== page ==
GM has taken a crack at reviving fading customer interest in the Chevrolet Beat by giving it a facelift. In essence, the facelift features new bumpers, new mirrors, a new rear spoiler with LED inserts and re-profiled head- and tail-lights. The updated Chevrolet Beat now starts at Rs 3.92 lakh for the petrol variant and Rs 4.72 lakh if you opt for diesel power, making it one of the most affordable diesel cars on sale. Our test car is the top-spec LT(O) variant. Priced at Rs 5.89 lakh, it features two airbags, ABS, CD player with USB, steering-mounted audio controls, alloy wheels and power windows.
Stepping in, the cabin looks familiar with the uniquely styled instrument cluster that’s made up of an analog speedometer and a digital pod for the tachometer that resembles a mid-’90s electronic Casio organiser and may not appeal to everyone. The front seats lack a bit of thigh support, but leg room is adequate. From the driver’s seat, the slightly high cowl and smallish rear windscreen hamper visibility, especially for new drivers. The equipment list is adequate, but isn’t extensive for the price.
At the rear, the soft seats are reasonably comfortable and legroom is acceptable, but folks here won’t appreciate the front seats being pushed all the way back. The 170-litre boot is disappointingly small and best for just a couple of squishy bags. Also, the narrow opening of the tailgate makes loading luggage a little cumbersome.
Power comes from the same 1.0XSDE Smartechdiesel, three-cylinder motor as in the outgoing car and it doesn’t see any changes. Crank the motor and you’ll notice that the typical vibrations associated with a three-pot diesel engine at idle are fairly well damped. On paper, 57bhp of power and 15.3kgm of torque from the 936cc motor may seem feeble but the Beat’s short gear ratios help the hatch easily cope with city traffic. As long as you keep the engine between 1500-3000rpm, getting past slow-moving motorists won’t be a bother.
However, there isn’t any punch – something that’s very obvious on the highways. Keeping up with the flow here requires you to squeeze the motor of everything it has, and rather often at that. A slightly annoying effect of doing this is that the diesel thrum easily intrudes into the cabin, especially after 3000rpm. And the short gearing means that’s pretty much the region where the motor constantly spins on the motorway. Shifting down a cog or two doesn’t help as much as you’d like since the last 1500 revs just pile on more decibels without any speed to speak of.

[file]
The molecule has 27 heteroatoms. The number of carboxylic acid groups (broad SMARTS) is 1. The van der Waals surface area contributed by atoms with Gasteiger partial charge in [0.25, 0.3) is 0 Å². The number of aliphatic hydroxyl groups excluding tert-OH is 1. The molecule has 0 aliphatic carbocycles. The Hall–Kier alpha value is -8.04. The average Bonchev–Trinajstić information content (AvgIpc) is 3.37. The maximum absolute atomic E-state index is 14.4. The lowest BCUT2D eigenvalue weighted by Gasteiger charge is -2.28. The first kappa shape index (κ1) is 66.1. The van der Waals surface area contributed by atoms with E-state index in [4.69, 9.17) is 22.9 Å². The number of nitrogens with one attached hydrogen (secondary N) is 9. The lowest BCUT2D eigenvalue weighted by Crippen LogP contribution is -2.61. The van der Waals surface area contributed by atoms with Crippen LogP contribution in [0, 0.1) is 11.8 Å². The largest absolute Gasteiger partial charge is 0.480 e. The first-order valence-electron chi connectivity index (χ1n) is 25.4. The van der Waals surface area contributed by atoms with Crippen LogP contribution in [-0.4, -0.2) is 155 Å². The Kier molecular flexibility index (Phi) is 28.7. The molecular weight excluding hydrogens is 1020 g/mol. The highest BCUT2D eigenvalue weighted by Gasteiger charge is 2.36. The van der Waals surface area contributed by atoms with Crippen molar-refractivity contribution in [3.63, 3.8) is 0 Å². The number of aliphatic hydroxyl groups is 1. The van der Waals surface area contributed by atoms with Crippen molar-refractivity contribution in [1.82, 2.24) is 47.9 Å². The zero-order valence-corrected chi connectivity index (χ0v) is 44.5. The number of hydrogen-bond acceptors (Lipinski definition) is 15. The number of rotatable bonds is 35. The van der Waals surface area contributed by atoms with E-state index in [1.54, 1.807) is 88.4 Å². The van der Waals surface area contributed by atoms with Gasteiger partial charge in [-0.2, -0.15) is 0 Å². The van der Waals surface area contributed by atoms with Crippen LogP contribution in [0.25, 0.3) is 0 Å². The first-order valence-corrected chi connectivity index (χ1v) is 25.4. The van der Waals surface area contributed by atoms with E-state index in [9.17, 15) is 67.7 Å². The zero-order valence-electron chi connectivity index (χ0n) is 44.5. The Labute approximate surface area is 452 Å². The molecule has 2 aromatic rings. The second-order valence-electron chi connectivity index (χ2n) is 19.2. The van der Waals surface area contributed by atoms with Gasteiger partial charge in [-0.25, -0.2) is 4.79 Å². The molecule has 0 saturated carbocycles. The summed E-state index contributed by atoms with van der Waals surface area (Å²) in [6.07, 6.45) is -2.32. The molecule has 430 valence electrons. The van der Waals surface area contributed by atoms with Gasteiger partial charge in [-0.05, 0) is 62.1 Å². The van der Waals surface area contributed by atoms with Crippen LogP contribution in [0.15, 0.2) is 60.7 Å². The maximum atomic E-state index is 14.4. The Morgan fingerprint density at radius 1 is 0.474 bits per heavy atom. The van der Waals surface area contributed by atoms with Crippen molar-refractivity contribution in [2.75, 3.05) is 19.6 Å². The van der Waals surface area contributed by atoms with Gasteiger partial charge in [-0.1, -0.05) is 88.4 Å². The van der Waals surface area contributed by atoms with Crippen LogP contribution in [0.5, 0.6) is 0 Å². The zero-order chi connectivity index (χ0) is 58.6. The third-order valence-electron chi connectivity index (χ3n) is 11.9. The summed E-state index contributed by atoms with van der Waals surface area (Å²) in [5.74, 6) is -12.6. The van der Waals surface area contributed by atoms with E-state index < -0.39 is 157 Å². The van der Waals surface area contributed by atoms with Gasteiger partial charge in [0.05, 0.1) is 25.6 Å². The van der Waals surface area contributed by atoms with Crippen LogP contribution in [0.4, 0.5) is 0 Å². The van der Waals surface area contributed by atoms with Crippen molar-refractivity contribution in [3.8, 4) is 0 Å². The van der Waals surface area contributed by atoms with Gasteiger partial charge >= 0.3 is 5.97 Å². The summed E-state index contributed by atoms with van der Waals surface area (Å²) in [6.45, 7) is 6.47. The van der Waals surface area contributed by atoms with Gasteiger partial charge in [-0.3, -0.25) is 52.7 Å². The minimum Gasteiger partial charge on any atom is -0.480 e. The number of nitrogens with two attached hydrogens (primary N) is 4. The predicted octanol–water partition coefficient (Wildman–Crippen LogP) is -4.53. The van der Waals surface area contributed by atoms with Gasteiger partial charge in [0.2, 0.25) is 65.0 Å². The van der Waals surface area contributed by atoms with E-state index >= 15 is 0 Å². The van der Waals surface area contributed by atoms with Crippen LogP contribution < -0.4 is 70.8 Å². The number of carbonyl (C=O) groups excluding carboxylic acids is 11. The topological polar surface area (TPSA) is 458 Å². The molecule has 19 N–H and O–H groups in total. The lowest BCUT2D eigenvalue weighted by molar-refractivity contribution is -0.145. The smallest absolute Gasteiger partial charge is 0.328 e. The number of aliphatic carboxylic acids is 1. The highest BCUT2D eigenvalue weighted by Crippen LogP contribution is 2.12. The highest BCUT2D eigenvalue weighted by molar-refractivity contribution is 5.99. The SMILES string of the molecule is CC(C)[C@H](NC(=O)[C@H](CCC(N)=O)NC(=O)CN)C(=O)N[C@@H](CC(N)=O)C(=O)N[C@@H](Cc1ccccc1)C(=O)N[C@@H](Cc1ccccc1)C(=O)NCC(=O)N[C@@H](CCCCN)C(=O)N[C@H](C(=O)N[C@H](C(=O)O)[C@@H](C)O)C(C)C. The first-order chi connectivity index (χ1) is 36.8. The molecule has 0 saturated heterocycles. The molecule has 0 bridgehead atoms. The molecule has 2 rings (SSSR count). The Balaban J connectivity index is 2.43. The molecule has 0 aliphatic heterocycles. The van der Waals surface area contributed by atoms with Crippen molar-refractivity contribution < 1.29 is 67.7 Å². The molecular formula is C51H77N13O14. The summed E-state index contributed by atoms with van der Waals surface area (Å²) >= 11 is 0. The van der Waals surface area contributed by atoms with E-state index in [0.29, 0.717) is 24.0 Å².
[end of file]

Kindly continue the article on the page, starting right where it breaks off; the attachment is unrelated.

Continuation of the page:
On the other hand, the ride is quite impressive over pretty much all surfaces. The small Chevy tackles broken tarmac in a rounded, well-damped manner and holds its composure better than a few of the more expensive hatchbacks. It’s only when you hit a deep pothole at speed that it crashes into the cabin. The confidence-inspiring steering is pretty accurate and not overly light, something new drivers will appreciate.
All said, the Beat Diesel still is an interesting package. Yes, it lacks effortless highway performance, but the engine offers the kind of drivability that makes short work of city traffic and it rides well too. Additionally, the small diesel engine sips fuel judiciously, averaging an impressive 16kpl in the city and 19kpl on the highways. We would have liked a bit more equipment and a bit more power as part of the facelift – this would have armed the Beat better to take on its competition. However, as purely a city runabout, the Chevrolet Beat facelift’s package does most of what’s expected of it.